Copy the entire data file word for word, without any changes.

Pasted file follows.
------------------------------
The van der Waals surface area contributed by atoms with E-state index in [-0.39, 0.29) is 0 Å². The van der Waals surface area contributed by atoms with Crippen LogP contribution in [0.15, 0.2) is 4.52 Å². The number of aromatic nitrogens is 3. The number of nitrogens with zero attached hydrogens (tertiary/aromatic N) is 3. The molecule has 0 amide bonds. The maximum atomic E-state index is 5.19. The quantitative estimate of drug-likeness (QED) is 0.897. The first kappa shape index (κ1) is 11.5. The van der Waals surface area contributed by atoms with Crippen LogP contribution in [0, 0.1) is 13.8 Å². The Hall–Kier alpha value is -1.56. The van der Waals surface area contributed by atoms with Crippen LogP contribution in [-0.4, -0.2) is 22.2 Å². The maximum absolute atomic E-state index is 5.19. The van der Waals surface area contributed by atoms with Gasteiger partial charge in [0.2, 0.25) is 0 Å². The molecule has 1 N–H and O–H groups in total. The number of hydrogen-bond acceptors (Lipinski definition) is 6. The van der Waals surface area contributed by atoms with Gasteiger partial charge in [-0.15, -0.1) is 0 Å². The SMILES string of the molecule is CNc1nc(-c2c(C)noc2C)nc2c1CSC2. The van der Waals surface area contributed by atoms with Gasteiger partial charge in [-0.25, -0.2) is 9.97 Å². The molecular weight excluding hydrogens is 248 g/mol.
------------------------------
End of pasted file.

The van der Waals surface area contributed by atoms with E-state index in [-0.39, 0.29) is 0 Å². The van der Waals surface area contributed by atoms with Crippen LogP contribution in [0.15, 0.2) is 4.52 Å². The number of aromatic nitrogens is 3. The number of nitrogens with zero attached hydrogens (tertiary/aromatic N) is 3. The molecule has 0 amide bonds. The maximum atomic E-state index is 5.19. The quantitative estimate of drug-likeness (QED) is 0.897. The first kappa shape index (κ1) is 11.5. The van der Waals surface area contributed by atoms with Crippen LogP contribution in [0, 0.1) is 13.8 Å². The Hall–Kier alpha value is -1.56. The van der Waals surface area contributed by atoms with Crippen LogP contribution in [-0.4, -0.2) is 22.2 Å². The maximum absolute atomic E-state index is 5.19. The van der Waals surface area contributed by atoms with Gasteiger partial charge in [0.2, 0.25) is 0 Å². The molecule has 1 N–H and O–H groups in total. The number of hydrogen-bond acceptors (Lipinski definition) is 6. The van der Waals surface area contributed by atoms with Gasteiger partial charge in [-0.15, -0.1) is 0 Å². The SMILES string of the molecule is CNc1nc(-c2c(C)noc2C)nc2c1CSC2. The van der Waals surface area contributed by atoms with Gasteiger partial charge in [-0.25, -0.2) is 9.97 Å². The molecular weight excluding hydrogens is 248 g/mol.